ideas process technology

Keep it Simple.

Not so long ago the internet consisted of websites running on beige boxes under people’s desks and in storage closets. You’d back the drive up every once in a while if you were smart; if not you still got lucky the vast majority of the time. And if the web daemon crashed or the kernel panicked you’d restart it and life went on.

Since that magical period in the history of the internet, there has been so many cool new whiz bang ways to automate and flex and scale and recover. Load balancing, virtualization, orchestration, and other tools are all freely available to use in your personal and professional projects, offering levels flexibility and resiliency previously unheard of outside of enterprise scenarios.

But despite what you may think, you do not need whiz bang, fully automated, five-nines-grade infrastructure backing your project. You don’t need multi-region, much less multi-cloud. It adds complexity and costs in both time and resources at a stage when they serve no purpose and only slow you down.

Kelly Johnson’s 14 Rules for teams at Lockheed’s Skunkworks epitomized his “keep it simple stupid” approach . There was more than enough complexity in what their team was trying to accomplish; adding needless complexity was wasteful and potentially dangerous.

David Futcher nails it in his 2019 Medium article “You Don’t Need All That Complex/Expensive/Distracting Infrastructure“:

Your users to don’t care how your code gets onto your server. 99.9% of the time they don’t care about your fancy high availability setup either. Obviously if you’re FAANG-level or some established site where that 0.1% downtime translates into vast quantities of cash disappearing from your books, this stuff is all great. You have the funds to do things “right”. Your fancy zero-click continuous deployment system saves you thousands/millions a year. But at indie maker, “Hey look at this cool thing I built … please, please someone look at it (and upvote it on Product Hunt too, thx)” scale — the scale of almost every single site on the net — that 0.1% is vanishingly insignificant.

Or as your parent likely told you growing up: “Just because you can doesn’t mean you should.”

David went on to remind us how “Engineers get sidetracked by things that make engineers excited, not that solve real problems for users.” I know I’ve fallen into that trap plenty of times. Focusing on the outcome rather than obsessing over the tools is crucial to maximizing velocity. Build only what you need to achieve the goal, no more, no less.

So go ahead and run it on a single EC2 instance. I do. Completely meets my needs. If I get slashdotted (remember when that was a thing?) I’ll wear it like a badge of honor, just like we used to.

current events people process technology

“We accept the risk.”

“A lot of smaller communities are resource-constrained.  If you have a million dollars, are you going to fix the potholes constituents have been calling about, open parks and swimming pools for the summer? Or buy new servers and do all the things that are going to make you more secure?”

When Ransomware Cripples a City, Who’s to Blame? This I.T. Chief Is Fighting Back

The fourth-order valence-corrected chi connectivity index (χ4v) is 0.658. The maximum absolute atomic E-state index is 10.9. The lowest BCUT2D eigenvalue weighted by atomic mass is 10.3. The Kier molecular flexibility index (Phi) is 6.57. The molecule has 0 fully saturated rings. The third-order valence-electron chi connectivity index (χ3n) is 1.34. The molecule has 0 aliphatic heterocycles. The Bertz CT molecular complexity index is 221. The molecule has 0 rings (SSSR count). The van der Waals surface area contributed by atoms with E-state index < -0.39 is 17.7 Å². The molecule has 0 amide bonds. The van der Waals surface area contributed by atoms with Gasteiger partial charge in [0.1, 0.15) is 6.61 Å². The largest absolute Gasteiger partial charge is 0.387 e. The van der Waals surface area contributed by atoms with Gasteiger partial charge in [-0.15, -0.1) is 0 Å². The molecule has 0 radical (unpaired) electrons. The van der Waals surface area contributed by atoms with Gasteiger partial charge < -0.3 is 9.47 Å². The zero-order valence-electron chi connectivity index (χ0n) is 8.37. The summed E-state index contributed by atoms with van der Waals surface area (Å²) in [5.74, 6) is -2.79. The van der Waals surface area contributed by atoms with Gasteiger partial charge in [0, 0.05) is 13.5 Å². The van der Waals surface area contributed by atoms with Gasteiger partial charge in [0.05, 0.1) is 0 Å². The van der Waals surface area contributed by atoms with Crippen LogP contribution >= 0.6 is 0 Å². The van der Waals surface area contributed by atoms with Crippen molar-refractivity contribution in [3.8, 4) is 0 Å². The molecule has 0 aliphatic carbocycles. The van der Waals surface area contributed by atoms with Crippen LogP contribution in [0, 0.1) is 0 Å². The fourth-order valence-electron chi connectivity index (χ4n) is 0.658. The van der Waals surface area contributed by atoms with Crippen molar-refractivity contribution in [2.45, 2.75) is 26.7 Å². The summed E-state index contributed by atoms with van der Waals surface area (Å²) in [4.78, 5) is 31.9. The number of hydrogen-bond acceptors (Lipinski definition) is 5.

New York Times, August 22, 2019

Yes. The answer is yes.

Municipal leadership, like the leaders of any organization, are tasked with balancing the seemingly endless number of competing priorities. That’s why they get paid the big bucks.

Crumbling physical infrastructure or reductions in municipal service offerings are always sure to elicit strong reactions from residents and constituencies. Technology assets and infrastructure are not as visible to their end customers. As a result, software updates and hardware refresh cycles often take a back seat because “well it still works” or “but we only bought that server 5 years ago and it’s not broken.”

But in today’s operating environment, proper maintenance and risk management of a municipality’s technology infrastructure, endpoints, and systems are as just as critical as the maintenance and risk management of its roads and bridges.

When faced with audit findings and risk assessments, far too often management takes what is viewed as the “easy” way out: just accept the risk. I mean, it’s just a checkbox or your initials, as opposed to thousands of dollars and person hours that could be used for other things, right? Quick election cycles and the tendency to kick the can down the road for the next administration makes accepting the risk even easier…let the “next guy” deal with it in the “next budget.”

But the crucial caveat that management is failing to remember in these situations is that when you accept the risk, you accept the risk.

In the case of Lake City’s ransomware attack, I look forward to seeing what comes out through public records requests and the legal process. It should be relatively easy to determine what decisions were documented and what actions were or were not taken.

It is crucial that this incident be a lesson to better understand that day-to-day actions and decisions do have consequences:

  • For management and “the Business,” ensure that you have an appropriate level of understanding about your environment. Understand its functions, life cycle and risks; look to your technical leaders and individual contributors to help educate you so that you can make informed decisions. Don’t just check a box and move on…the ass you save might just be your own.